Even as a freshman, Mostert led the FBS in average kickoff return yardage, with an impressive 33.5 yards per return last season.

    While Mostert only returned 25 kicks last year, his average return yards per game was still good enough to claim the No. 28 spot in that subcategory (for comparison, Mostert placed 64th in the FBS for number of returns per game with 2.1).

    Showing such ability as a freshman will likely earn him some extra return work in his 2012 sophomore season, giving him ample opportunity to make a name for himself as one of the nation's top return specialists.

Punt Return Yards

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    There's no one better in the nation at returning punts than Texas A&M's Dustin Harris.

    In 2012, Harris will return for his senior season, and will be testing his returning skills against a new crop of competition in the SEC.

    In 2011, Harris averaged 18.6 yards per return, best in the FBS, and he'll return in 2012 with the fourth-highest number of total yards gained on punt returns.

    The Aggies have a number of holes to smoothed over if there is to be any short-term success in their new conference, but it appears as if Harris has the punt returns covered.

Kicking / Punting

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    While kicking and punting duties are (typically) handled by two different players, we're combining them here for a couple of reasons.

    First, it's not the sexiest of individual statistics.

    Second, with the aforementioned new kickoff rules being implemented for 2012, it's exceedingly difficult to know which of the returning kickers will best be able to adjust to the new kickoff distances, and how the increased walk-off of touchbacks will affect yardage statistics.

    That leaves us with the punters, who won't be similarly affected by rule changes.

    Easily the top punter returning for 2012 is Idaho's Bobby Cowan.

    It's not often the Vandals get anyone even near the top spot of a statistical category, so we won't blame any Idaho fans who want to whoop it up over this one.

    But before we get too ahead of ourselves, it's important to point out that Cowan, in addition to posting a very impressive average of 46.4 yards (net yards) per punt, had to punt the ball away 88 times last season.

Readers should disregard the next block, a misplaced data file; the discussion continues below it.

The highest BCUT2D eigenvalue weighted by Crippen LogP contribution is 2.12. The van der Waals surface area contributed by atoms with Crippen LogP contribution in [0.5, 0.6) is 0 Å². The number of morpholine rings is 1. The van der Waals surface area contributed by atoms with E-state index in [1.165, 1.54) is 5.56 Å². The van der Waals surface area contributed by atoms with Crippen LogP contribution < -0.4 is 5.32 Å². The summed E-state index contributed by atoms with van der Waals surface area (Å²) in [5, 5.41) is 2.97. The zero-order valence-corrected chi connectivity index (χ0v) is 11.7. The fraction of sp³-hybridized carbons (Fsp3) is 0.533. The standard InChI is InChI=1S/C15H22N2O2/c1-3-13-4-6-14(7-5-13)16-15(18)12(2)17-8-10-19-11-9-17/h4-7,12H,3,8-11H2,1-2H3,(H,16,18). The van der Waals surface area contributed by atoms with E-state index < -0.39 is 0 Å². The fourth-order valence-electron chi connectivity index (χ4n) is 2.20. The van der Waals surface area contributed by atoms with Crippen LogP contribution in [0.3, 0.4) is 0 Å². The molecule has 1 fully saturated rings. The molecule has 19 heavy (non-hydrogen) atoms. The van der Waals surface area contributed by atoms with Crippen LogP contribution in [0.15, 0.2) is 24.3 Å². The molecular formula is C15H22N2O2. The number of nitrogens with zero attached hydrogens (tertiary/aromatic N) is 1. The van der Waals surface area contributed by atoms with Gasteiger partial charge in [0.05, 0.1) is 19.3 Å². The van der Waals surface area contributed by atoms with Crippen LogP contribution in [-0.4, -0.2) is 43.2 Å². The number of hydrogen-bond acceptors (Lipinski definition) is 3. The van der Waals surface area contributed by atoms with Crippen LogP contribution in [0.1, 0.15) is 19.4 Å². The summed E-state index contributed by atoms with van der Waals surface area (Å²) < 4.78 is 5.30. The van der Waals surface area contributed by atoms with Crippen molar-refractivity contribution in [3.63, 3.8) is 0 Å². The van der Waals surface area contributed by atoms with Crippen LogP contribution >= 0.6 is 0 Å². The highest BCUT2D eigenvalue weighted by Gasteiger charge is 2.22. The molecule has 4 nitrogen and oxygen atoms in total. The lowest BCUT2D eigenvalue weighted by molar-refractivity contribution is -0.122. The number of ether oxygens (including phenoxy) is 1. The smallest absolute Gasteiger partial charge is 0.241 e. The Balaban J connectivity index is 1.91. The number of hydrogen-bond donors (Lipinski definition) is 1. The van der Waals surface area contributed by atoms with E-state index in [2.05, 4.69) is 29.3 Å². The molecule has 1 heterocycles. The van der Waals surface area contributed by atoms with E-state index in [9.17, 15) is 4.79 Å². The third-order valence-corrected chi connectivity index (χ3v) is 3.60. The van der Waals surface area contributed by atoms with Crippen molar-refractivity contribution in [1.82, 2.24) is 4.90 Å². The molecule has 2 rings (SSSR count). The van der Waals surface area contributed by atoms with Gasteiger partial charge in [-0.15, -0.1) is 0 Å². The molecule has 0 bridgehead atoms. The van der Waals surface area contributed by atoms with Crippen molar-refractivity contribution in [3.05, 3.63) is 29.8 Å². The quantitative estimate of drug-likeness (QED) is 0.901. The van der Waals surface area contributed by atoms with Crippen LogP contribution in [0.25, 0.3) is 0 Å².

That's not good, Idaho. We'll give Cowan his due, especially given how much he had to punt last season, but it would probably be nice to give him a break every now and then by picking up the occasional first down.


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    West Virginia has moved from the lowly Big East to the pass-happy Big 12, and that means a couple of things.

    First, West Virginia will finally be tested on a weekly basis throughout the entire season; no more “gimmies” against the weakest competition the ranks of the BCS-AQ programs have to offer.

    Secondly, we are preparing for the return of former Big 12 offensive genius Dana Holgorsen.

    The Mountaineers have several effective weapons at their disposal, and returning senior quarterback Geno Smith will have a target-rich environment when slinging the ball downfield.

    One of his favorite targets is junior Stedman Bailey.

    Bailey was one of the nation's top receivers in 2011, averaging 98.4 receiving yards per game (13th in the nation). Bailey also accounted for 12 touchdowns while amassing 1,279 receiving yards last season.

    As weak as the Big East is, the Big 12 isn't exactly known for its pass defenses, and the Smith-to-Bailey connection is something Big 12 fans should get ready to hear. A lot.


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    We were all so excited to see what Marcus Lattimore could put together last season.

    He was very impressive as a freshman with South Carolina in 2010, with 1,197 rushing yards and 17 touchdowns.

    Unfortunately, Lattimore was robbed of the chance to wow us with an untimely and season-ending injury.

    But that injury has instilled a sense of urgency and determination in both Lattimore and his teammates. Sometimes, delayed gratification is the best kind.

    Expect Lattimore to come out as intense as ever this season, eager to put up those eye-popping numbers we likely would have seen last season.

    If he remains healthy, he's a lock for Heisman consideration and will likely leave the rest of the nation's running backs in his dust.


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    All those great receivers out there need someone to throw the ball.

    Quarterbacks are certainly important, and that's why we at B/R spend a great deal of time on them, and it's also why the passing stat appears in the final spot on this list.

    The race for the top passing spot in 2012 will ultimately boil down to the two top passers—both returning starters—in the Big 12.

    We have already mentioned West Virginia's Geno Smith (the gunslinger who could lead Stedman Bailey to the top receiving spot in the nation). Smith is certainly a contender for the peak of the passing world in 2012, but we're going to select his counterpart at Oklahoma: Landry Jones.

    The Sooners will once again have a very talented team, and we'll see OU near the top of every major preseason poll.

    If Jones can simply hammer out some issues—namely eliminating games with multiple interceptions thrown—then he should be a solid Heisman contender come November.

    And if Jones is able to eclipse the 4,500-yard mark this season (he had 4,463 last season) while improving his 29-to-15 touchdown-to-interception ratio, OU may find itself a contender for the BCS National Championship Game.